Collecting ice cores before it's too late
The chemist Theo Jenk is a researcher at PSI’s Laboratory of Environmental Chemistry. He regularly takes part in expeditions to glaciers in order to extract and then analyse ice cores. In this interview, he talks about his fascination with ice as an archive of environmental and climate information stretching back thousands of years.
Mr Jenk, what actually is an ice core, and how do you conduct research with it?
Theo Jenk: We extract ice cores from Alpine glaciers or the polar ice caps. We use specialised drills with a hollow drill bit suspended on a winch-operated cable powerful enough to penetrate the ice. Our drills are designed to extract cylindrical ice cores with an eight-centimetre diameter. We use the drill to repeatedly bore into the same hole and extract ice cylinders piece by piece. Each cylinder measures 70 centimetres long to ensure it fits in the insulated boxes we use for transport. Of course, we also keep a strict record of the extraction sequence so we can reconstruct the sections into a complete ice core later on. Wherever possible, our ice core sample extends as far as the bedrock deep below. In the case of high Alpine glaciers, this could well be as deep as a hundred metres or more. Far below, at the bedrock level, sits the oldest ice originating from when the glacier was first formed, with the younger ice layers steadily deposited on top. The information contained in the glacier’s natural archive is precisely what makes it so useful, important and fascinating. It provides a time capsule of past events.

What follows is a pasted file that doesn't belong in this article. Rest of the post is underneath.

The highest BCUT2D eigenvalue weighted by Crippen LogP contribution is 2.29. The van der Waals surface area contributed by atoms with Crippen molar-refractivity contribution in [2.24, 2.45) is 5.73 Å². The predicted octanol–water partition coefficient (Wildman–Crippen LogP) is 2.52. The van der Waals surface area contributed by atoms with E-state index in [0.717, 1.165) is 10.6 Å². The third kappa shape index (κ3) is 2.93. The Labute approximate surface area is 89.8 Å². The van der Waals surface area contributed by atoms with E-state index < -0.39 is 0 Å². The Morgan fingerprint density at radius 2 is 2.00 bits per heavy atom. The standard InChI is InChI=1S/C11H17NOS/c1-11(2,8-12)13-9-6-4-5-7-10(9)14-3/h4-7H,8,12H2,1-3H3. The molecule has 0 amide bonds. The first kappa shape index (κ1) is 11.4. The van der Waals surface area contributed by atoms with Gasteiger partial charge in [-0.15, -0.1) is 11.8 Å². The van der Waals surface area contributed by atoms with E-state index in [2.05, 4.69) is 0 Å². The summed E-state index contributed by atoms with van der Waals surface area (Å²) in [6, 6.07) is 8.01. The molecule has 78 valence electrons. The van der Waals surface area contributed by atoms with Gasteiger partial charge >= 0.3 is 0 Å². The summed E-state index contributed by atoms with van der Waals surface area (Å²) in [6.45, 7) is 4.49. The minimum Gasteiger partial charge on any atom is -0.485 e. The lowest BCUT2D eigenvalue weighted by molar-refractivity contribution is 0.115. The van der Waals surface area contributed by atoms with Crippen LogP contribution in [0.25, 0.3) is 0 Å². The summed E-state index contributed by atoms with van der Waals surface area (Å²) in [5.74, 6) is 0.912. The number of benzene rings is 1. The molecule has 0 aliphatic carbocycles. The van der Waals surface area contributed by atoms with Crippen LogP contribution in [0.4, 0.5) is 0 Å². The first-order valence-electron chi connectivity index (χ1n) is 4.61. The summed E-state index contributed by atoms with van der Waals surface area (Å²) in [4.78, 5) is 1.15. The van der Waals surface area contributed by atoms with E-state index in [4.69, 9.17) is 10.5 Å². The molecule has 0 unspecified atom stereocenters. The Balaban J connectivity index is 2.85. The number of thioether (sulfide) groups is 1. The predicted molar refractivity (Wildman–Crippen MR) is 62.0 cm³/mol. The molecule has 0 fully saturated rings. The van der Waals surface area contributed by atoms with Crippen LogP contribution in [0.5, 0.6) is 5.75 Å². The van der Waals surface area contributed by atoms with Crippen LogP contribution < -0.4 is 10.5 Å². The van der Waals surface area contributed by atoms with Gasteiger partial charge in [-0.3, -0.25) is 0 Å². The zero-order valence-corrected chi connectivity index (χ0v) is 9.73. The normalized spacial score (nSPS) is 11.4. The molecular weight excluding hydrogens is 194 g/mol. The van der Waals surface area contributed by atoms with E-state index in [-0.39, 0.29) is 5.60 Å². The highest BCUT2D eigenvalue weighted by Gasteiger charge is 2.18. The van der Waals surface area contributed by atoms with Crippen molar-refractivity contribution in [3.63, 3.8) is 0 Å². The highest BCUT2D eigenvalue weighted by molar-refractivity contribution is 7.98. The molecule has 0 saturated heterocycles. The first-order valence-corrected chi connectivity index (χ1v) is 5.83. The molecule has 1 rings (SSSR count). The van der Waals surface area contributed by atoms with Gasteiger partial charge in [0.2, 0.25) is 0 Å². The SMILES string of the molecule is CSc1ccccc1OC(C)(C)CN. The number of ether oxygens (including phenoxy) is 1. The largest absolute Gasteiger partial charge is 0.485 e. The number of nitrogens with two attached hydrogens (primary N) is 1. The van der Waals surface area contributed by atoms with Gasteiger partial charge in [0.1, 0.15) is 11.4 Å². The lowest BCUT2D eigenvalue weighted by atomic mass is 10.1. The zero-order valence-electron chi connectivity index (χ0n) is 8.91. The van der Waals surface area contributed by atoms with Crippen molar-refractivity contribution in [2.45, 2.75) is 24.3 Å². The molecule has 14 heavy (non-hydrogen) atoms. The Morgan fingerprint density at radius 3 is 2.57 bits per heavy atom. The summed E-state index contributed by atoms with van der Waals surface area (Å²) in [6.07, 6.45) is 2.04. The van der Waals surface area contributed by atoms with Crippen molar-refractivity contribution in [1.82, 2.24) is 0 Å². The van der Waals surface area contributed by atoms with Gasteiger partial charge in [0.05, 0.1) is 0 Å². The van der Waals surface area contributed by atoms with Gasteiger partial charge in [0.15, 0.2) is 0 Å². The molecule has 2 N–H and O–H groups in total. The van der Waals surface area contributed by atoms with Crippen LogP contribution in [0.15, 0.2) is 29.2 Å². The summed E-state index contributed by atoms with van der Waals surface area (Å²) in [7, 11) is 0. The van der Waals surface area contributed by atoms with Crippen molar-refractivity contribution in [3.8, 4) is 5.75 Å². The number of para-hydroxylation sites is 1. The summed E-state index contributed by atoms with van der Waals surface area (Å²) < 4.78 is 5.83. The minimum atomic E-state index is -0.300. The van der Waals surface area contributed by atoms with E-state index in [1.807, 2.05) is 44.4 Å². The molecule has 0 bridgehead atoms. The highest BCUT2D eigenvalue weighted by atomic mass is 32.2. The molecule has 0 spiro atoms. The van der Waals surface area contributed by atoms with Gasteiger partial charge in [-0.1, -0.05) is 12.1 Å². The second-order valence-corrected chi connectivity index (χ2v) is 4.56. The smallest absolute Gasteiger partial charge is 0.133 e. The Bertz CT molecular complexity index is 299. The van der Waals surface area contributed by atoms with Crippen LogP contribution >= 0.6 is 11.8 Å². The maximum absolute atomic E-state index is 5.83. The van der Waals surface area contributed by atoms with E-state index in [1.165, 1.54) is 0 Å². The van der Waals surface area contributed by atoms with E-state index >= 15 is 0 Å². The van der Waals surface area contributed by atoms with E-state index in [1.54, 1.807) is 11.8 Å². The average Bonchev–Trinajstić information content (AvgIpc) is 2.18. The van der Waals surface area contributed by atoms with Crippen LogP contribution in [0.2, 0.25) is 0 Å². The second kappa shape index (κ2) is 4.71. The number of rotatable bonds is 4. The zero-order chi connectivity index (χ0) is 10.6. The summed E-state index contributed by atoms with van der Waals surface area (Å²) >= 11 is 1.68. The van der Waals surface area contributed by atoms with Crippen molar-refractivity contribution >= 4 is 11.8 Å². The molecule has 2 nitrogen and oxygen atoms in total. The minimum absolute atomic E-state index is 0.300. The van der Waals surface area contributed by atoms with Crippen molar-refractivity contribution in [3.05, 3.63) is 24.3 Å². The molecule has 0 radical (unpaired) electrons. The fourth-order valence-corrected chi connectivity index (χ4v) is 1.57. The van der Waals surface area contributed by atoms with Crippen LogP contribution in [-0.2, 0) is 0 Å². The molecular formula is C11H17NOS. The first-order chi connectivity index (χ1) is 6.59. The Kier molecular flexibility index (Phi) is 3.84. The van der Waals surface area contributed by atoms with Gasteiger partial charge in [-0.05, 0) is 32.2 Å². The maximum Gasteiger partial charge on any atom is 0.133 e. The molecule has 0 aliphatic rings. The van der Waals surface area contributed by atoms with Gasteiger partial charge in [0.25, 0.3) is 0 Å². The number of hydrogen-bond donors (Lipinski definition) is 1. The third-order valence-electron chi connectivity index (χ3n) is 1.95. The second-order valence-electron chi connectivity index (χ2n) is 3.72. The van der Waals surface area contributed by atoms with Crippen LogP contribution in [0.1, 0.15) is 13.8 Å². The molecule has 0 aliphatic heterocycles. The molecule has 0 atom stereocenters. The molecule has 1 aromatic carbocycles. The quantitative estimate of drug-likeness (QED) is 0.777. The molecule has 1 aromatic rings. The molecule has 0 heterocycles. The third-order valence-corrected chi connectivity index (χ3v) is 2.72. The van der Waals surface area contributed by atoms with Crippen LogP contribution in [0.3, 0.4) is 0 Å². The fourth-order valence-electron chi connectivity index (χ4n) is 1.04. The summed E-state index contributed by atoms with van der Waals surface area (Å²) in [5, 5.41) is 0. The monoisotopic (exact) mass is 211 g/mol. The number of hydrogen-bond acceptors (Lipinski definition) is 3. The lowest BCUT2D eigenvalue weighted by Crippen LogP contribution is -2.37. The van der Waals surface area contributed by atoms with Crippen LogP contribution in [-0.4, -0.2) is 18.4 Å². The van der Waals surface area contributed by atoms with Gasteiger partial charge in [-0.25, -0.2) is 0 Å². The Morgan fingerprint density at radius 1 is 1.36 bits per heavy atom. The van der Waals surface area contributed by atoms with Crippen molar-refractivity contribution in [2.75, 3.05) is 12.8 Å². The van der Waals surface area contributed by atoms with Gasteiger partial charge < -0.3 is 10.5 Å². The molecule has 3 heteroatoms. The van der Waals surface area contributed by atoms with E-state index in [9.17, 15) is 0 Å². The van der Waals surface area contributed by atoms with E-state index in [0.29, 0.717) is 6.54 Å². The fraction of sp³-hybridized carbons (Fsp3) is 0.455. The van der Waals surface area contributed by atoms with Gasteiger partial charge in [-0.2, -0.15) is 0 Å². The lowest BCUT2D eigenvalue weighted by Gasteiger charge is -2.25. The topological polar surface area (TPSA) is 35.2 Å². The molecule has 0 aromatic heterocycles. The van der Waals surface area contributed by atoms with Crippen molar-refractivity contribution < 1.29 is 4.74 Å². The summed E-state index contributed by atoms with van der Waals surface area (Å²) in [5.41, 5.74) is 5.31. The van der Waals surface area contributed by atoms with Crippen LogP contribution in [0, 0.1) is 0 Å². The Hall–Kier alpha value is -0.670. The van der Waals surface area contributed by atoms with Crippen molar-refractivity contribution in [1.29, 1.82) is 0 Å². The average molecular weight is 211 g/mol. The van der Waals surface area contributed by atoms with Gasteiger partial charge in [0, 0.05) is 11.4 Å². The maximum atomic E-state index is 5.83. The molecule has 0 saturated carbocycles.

How do you interpret the information contained in this archive?
My specialist area is the dating of ice, partly using radiometric techniques such as radiocarbon dating and mass spectrometry. These allow us to identify trace elements in the ice cores, for example. Ice core research essentially focuses on the isotope composition of the ice itself, its chemical impurities or the particles deposited within it. Many particles expelled into the atmosphere are soon trapped again by precipitation and are deposited back in the ice of that particular region. Alpine ice cores, for example, can tell us when a particular variety of cereal was cultivated on which subcontinent or which metals our ancestors were working with at the time. In some cases, that history can stretch back 10,000 years or more.
So you analyse the ice cores you have collected yourself during expeditions?
For most ice core researchers, these two tasks usually go hand in hand. I am a qualified chemist and have been working at PSI’s Laboratory of Environmental Chemistry since 2012. I probably spend around a quarter of the year planning and running expeditions. I reckon I’ve already taken part in about 15 expeditions, both on high-alpine glaciers and in Greenland. I’ve been expedition leader for some of them, and I’ve physically extracted the ice cores myself many times. My motivation is to learn much more about our climate and our past from these incredible archives in the ice, and to preserve them so the next generation of researchers can continue the work that has fascinated me all these years.
When you say “preserve”, you’re referring to the Ice Memory project, in which PSI is closely involved?
Exactly. The goal of this initiative is to collect ice cores from as many suitable glaciers as possible, across the entire planet, and to store them securely in the Antarctic – before the information they contain becomes useless, or they disappear completely due to climate change. There have been six Ice Memory expeditions to date, three of them led by PSI: 2018 at Belucha in Siberia, 2020 on Grand Combin in Switzerland, and in 2021 a little further to the east on Colle Gnifetti on the border between Switzerland and Italy.